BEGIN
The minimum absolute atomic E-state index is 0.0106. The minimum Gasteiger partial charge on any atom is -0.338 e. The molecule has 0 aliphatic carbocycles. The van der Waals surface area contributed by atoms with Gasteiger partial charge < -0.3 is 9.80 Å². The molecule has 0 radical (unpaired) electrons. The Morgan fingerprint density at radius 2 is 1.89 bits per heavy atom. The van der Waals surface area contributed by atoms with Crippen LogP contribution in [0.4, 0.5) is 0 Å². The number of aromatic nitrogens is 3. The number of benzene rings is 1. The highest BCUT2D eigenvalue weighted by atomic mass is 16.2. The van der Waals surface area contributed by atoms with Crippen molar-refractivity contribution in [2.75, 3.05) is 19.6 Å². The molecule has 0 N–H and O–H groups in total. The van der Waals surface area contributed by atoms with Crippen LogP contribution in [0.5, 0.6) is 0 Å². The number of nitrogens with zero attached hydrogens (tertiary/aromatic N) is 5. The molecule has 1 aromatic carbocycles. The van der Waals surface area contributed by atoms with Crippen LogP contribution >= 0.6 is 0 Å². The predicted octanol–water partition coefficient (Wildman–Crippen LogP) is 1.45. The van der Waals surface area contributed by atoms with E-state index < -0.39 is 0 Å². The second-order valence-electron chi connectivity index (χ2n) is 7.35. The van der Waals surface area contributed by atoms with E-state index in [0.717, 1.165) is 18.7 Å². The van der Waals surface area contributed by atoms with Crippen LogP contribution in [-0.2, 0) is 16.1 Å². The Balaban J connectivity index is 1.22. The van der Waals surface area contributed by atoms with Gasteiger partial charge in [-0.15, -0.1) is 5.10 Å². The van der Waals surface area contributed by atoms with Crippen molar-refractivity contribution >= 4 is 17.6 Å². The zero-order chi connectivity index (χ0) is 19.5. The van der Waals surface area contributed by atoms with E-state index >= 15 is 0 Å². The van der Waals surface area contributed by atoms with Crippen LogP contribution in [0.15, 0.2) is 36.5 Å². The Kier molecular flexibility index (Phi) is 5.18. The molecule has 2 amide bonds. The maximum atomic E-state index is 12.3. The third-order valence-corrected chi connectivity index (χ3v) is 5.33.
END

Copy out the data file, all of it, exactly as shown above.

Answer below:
The minimum absolute atomic E-state index is 0.0106. The minimum Gasteiger partial charge on any atom is -0.338 e. The molecule has 0 aliphatic carbocycles. The van der Waals surface area contributed by atoms with Gasteiger partial charge < -0.3 is 9.80 Å². The molecule has 0 radical (unpaired) electrons. The Morgan fingerprint density at radius 2 is 1.89 bits per heavy atom. The van der Waals surface area contributed by atoms with Crippen LogP contribution in [0.4, 0.5) is 0 Å². The number of aromatic nitrogens is 3. The number of benzene rings is 1. The highest BCUT2D eigenvalue weighted by atomic mass is 16.2. The van der Waals surface area contributed by atoms with Crippen molar-refractivity contribution in [2.75, 3.05) is 19.6 Å². The molecule has 0 N–H and O–H groups in total. The van der Waals surface area contributed by atoms with Crippen LogP contribution in [0.5, 0.6) is 0 Å². The number of nitrogens with zero attached hydrogens (tertiary/aromatic N) is 5. The molecule has 1 aromatic carbocycles. The van der Waals surface area contributed by atoms with Crippen LogP contribution >= 0.6 is 0 Å². The predicted octanol–water partition coefficient (Wildman–Crippen LogP) is 1.45. The van der Waals surface area contributed by atoms with E-state index < -0.39 is 0 Å². The second-order valence-electron chi connectivity index (χ2n) is 7.35. The van der Waals surface area contributed by atoms with E-state index in [0.717, 1.165) is 18.7 Å². The van der Waals surface area contributed by atoms with Crippen LogP contribution in [-0.2, 0) is 16.1 Å². The Balaban J connectivity index is 1.22. The van der Waals surface area contributed by atoms with Gasteiger partial charge in [-0.15, -0.1) is 5.10 Å². The van der Waals surface area contributed by atoms with Crippen molar-refractivity contribution >= 4 is 17.6 Å². The zero-order chi connectivity index (χ0) is 19.5. The van der Waals surface area contributed by atoms with E-state index >= 15 is 0 Å². The van der Waals surface area contributed by atoms with Crippen LogP contribution in [0.15, 0.2) is 36.5 Å². The Kier molecular flexibility index (Phi) is 5.18. The molecule has 2 amide bonds. The maximum atomic E-state index is 12.3. The third-order valence-corrected chi connectivity index (χ3v) is 5.33.